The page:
Products at Work
A physician, an orthopedic surgeon and a physical therapist all fell into a Rip Van Winkle sleep that lasted 20 years. The physician woke to find everything changed when he began seeing patients again. The medications he wished to prescribe no longer existed or were pulled from the market by the FDA. For the surgeon, the operating room had been transformed; the instruments he had once used were now in a museum.
But for the physical therapist, nothing much had changed. He found he could use the same techniques for mobilization and the same modalities such as ultrasound or electrical stimulation. In addition, the physical therapist found that he had lost his massage patients to massage therapists, stretching techniques to athletic trainers, manipulation techniques to chiropractors and hand therapy to hand therapists.
Indeed, the contemporary practice of physical therapy has had little in the way of modalities added to the techniques of hands-on manipulation. Physical therapists are not always aware of new products that can enhance our ability to help patients.
I discovered the laser in the 1980s. One of my patients told me of a good experience she had had with another physical therapist who used the laser in his practice. It took another 20 years for the FDA to approve its use. In the 1990s another patient told me about a scanner that another therapist had used in his work with her which was of great benefit. It took another 20 years for the FDA to approve the scanner.
There are many articles written about the scanner known as SCENAR, or Self Controlled Electro Neuro Adaptive Regulator, and how it works. In one of them, Overview of Scenar therapy and its Application to Physiotherapy Practice, the author, J.C. Lyons, B.Sc (Aust) UNSW, Dip Phty, describes it as “an advanced form of electrotherapy which can be effective in the treatment of both acute and chronic pain conditions and physical dysfunction-even those that have not responded to other forms of treatment.” He goes on to say that there are benefits to both patient and practitioner. For patients: “it may include faster recovery times, versatility (can use with children, adults and the elderly), comfort, safety and few contraindications, so treatment over sites with metal implants is permitted.” However, he writes that SCENAR therapy is not indicated for cardiac patients who have pacemakers. Some benefits to the physical therapist, according to Lyons, are that “the device is small, portable, user-friendly, safe and requires only a relatively low level of capital investment.”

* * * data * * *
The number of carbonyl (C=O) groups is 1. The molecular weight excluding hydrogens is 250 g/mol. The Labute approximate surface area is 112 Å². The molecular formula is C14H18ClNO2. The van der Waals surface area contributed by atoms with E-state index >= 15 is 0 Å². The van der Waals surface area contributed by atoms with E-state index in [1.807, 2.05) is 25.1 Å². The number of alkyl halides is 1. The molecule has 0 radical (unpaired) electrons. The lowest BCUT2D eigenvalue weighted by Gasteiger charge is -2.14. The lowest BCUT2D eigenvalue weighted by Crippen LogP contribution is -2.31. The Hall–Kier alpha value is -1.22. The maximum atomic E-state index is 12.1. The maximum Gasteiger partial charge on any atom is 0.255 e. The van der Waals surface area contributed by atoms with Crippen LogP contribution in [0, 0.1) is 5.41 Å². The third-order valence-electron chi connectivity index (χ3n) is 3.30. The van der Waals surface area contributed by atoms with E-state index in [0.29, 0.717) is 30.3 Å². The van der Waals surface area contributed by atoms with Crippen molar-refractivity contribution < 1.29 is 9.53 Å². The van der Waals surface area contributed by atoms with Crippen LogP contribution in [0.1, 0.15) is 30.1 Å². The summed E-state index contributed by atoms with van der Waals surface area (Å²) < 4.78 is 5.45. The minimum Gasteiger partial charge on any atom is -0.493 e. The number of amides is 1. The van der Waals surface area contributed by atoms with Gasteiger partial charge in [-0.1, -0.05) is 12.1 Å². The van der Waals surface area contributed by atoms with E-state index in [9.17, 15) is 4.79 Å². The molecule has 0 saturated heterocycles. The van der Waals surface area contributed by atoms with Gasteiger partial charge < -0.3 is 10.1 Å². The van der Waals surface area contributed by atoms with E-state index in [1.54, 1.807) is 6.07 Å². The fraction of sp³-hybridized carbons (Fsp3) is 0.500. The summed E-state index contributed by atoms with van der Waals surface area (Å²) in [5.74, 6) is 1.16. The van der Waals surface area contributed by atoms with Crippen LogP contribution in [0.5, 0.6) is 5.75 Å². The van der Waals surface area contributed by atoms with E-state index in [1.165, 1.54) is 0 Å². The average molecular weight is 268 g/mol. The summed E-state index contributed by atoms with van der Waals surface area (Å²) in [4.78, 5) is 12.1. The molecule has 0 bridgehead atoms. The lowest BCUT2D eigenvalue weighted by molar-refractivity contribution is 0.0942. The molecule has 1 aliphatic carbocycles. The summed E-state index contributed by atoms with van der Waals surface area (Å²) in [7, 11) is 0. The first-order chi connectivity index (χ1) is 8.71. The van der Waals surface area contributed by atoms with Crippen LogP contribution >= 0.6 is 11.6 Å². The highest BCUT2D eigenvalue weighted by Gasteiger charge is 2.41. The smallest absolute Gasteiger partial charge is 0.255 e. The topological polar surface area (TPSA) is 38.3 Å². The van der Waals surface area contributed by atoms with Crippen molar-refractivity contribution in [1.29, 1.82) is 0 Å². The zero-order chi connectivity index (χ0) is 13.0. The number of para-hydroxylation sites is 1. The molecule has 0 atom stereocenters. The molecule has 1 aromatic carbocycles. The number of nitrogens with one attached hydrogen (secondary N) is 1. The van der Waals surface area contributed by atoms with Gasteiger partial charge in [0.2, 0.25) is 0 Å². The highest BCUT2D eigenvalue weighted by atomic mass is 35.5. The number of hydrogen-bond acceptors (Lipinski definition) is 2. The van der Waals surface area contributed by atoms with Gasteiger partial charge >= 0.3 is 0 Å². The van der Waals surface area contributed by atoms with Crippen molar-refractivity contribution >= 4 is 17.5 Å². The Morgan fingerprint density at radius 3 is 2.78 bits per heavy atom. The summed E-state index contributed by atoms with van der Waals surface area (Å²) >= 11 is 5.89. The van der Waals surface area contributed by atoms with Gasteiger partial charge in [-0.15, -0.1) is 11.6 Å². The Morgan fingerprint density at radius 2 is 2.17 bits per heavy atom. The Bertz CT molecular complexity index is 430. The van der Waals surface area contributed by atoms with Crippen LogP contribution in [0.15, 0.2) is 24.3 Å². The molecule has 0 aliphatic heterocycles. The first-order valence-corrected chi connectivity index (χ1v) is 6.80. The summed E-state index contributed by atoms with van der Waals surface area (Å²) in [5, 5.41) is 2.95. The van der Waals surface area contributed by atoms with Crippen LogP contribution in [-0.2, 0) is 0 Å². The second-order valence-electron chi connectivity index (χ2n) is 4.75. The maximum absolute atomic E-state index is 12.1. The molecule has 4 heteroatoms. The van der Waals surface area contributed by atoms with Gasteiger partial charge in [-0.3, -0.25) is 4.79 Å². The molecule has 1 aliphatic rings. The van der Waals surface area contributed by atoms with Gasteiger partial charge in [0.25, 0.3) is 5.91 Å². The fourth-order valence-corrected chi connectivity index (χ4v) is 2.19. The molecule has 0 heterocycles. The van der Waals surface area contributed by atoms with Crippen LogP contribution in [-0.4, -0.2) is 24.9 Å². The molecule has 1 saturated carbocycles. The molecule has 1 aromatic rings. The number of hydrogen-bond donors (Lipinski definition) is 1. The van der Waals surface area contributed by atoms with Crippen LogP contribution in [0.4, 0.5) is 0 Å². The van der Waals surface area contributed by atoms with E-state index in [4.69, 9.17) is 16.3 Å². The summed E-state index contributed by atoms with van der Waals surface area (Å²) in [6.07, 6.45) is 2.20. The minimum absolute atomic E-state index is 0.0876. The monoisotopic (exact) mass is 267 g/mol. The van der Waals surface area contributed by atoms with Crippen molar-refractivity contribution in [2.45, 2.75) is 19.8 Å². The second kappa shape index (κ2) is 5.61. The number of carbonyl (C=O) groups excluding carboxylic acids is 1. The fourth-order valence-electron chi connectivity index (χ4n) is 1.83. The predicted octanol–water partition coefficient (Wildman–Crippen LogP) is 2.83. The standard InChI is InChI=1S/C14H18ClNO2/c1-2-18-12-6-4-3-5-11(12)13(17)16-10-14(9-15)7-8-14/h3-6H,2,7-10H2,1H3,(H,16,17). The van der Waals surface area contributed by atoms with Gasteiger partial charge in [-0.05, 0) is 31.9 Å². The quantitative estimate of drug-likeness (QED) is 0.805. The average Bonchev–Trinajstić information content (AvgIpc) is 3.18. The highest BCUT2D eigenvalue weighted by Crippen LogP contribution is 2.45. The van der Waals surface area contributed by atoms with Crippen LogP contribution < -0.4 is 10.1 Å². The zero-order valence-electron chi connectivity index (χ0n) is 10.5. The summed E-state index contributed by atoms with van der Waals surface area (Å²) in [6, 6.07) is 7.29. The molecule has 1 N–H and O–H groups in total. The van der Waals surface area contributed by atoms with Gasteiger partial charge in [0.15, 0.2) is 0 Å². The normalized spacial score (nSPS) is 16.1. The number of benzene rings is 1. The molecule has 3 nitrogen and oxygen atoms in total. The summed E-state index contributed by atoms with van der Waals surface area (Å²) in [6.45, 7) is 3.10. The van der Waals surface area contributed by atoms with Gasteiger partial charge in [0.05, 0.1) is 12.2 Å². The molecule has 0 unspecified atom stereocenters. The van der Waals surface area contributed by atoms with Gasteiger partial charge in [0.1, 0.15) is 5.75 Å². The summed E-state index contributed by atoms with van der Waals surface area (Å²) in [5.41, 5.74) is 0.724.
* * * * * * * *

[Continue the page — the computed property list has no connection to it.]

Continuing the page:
I have a certain protocol I use to introduce my patients to what the scanner is and what it can do for them. In order that the patient not be apprehensive, first I show it to the patient. Once patients are comfortable with me using the instrument, I tell them that as I work they should only experience a light and comfortable feeling from the scanner, and if they do not feel comfortable they need to tell me. I explain that the scanner is battery operated and can be adjusted immediately for comfort.
The next thing I do, which I feel is of major importance in assuring a beneficial treatment, is to keep one hand on the patient’s body and to use the scanner with the other. My hand that is on the body can do mobilization at the same time that I am using the scanner. It is possible to do trigger-point therapy and manual techniques of all kinds in the same way. The scanner can also be used while the patient is doing active physical movement. If the patient has sciatica on the right side of the body, I will use the scanner on that side and then the left.
Physical therapists need to know traditional techniques, but we need to use 21st century technology as well. Adding SCENAR to treatment can enhance patients’ well being and they will become the best referral sources for our practices.
For more information about this device, contact Tomatex LLC at www.tomatex.com.
Shmuel Tatz is a New York State licensed physical therapist. His studies and experience encompass 30 years and three continents.
Vol. 23 • Issue 14 • Page 27